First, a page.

It’s no secret that I’m a pretty big into anime and manga. I mean, not like ‘seen every episode of Dragon Ball Z’ big, but I know my way around the fandom. That being said, when I heard that my local theater was playing Studio Ghibli’s classic Laputa Castle in the Sky for a one-night only event, you better believe your cat ears that I put on my Ponyo shirt, grabbed my home-made Totoro toy and raced down to see it. Let me tell you, there is nothing like seeing a Studio Ghibli movie on the big screen and Laputa is definitely made to be watched in the largest format possible. With lush colors and sweeping animation, it’s easy to see why this movie became a classic among anime and animation fans alike.
Originally released in 1986, Laputa marked the cinematic debut of Studio Ghibli (though not Hayao Miyazaki’s debut, whose first movie was Toei Animation’s Lupin III: Castle of Cagliostro in 1979) and went on to set the standard for Ghibli’s animation output. Following its success, Ghibli managed to put out a new film at the MOST, every two years, with some years doing a double movie release. That’s a lot of movies for a film studio basically run out of a large house. But, I’m getting ahead of myself.
Laputa is a film set on an alternative Earth where flying machines, dirigibles, and steam power had become the standard by the late 1800s. Somewhere on this Earth exists the floating castle Laputa, a place that our lead, Pazu, is determined to find for himself. As he dreams about the flying piece of land, a girl named Sheeta suddenly crashes into his life by literally falling from the sky. With her arrival comes a whole flurry of trouble as her pursuers all hanker to get a gem that hangs around her neck. As Sheeta and Pazu get closer, Pazu learns that there’s much more to Sheeta than meets the eye and that she might just be the missing piece to finally get him to Laputa. That is, if the government and the pirates don’t get her first.
The movie, like most animated movies in the seventies, was completely hand drawn with hand painted backgrounds and meticulous movement quality, which makes the final product that much more awe inspiring. As each scene pans from one moment to the next, the viewer is completely entranced by the sheer amount of detail that went into the scenery. From Pazu’s hometown that was built into a cliff side to the expansive world of Laputa itself, they cut no corners when it came to vivid color work and the dream-like quality of this alternate earth. It looks like a world caught in a permanent setting sun; where the twilight illuminates the hills and technology of a place much like our own.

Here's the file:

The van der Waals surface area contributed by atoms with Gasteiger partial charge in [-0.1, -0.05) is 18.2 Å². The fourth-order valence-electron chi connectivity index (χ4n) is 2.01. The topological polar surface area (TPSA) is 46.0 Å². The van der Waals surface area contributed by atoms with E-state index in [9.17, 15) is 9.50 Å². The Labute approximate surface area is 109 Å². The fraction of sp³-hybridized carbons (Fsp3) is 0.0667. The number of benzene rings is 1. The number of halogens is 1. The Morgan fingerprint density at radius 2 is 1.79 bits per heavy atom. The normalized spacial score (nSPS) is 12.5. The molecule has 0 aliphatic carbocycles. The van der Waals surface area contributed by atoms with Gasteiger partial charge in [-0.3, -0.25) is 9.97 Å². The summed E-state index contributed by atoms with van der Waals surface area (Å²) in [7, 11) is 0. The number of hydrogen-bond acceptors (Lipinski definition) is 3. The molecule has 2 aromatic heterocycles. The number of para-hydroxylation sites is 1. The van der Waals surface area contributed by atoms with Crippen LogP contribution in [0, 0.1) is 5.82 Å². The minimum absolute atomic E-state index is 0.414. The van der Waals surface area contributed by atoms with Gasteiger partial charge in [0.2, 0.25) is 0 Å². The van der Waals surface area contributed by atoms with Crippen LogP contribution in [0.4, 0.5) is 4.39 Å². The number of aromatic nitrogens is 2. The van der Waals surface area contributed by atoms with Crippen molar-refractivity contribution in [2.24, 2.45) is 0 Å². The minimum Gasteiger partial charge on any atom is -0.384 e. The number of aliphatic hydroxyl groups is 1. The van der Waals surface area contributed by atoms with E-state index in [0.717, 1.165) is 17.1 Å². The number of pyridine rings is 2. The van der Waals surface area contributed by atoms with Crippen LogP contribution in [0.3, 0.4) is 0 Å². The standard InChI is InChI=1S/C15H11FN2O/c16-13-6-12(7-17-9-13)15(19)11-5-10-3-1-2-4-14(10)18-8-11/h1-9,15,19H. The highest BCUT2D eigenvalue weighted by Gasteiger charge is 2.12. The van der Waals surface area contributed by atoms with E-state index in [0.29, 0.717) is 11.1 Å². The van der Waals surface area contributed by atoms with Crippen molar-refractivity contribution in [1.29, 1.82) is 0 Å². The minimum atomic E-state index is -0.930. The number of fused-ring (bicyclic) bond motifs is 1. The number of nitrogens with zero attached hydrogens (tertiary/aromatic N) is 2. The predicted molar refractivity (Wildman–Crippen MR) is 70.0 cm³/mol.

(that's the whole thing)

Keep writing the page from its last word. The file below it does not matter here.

The story itself was pretty fun and I absolutely adored every character in it, from hero to villain. Even the minor characters, such as the pirate crew and the Laputa robots, each had a full personality and if they didn’t speak it, they definitely wore it on their faces. The robots are completely silent, but I’d be lying if I didn’t want a bunch of robot toys by the end of it. That being said, this movie is definitely aimed more at an older audience than some of Ghibli’s lighter films. It’s beautiful and full of kisses and love and comedy but it isn’t as quick paced or as lighthearted as Totoro or Kiki’s Delivery Service and so would probably bore younger kids. It is a long movie or at least it felt like it. Laputa doesn’t have a standard ‘three-act’ arc and it almost seems to move at its own pace instead of how the audience would expect it to. There are lot of mini-conflicts and mini-resolutions surrounding the larger one of Pazu and Sheeta getting to Laputa (and even when they do that, there’s still like a half hour left). So if you’re settling in to see this for the first time like I did, be in it for the long haul.
There are many ways to see Laputa other than theaters if you have yet to pick it up (though, definitely try to see it see it in theaters.) There are several versions available for purchase, either standalone or part of a set, but I recommend checking to make sure it’s the fully restored version. A few of the early translated versions went through some heavy editing, though you do get a wonderful dub by James Van Der Beek and Anna Panquin, so there’s that. Either way, I definitely suggest taking a watch (or a re-watch) of this anime classic. It’s a hell of an experience.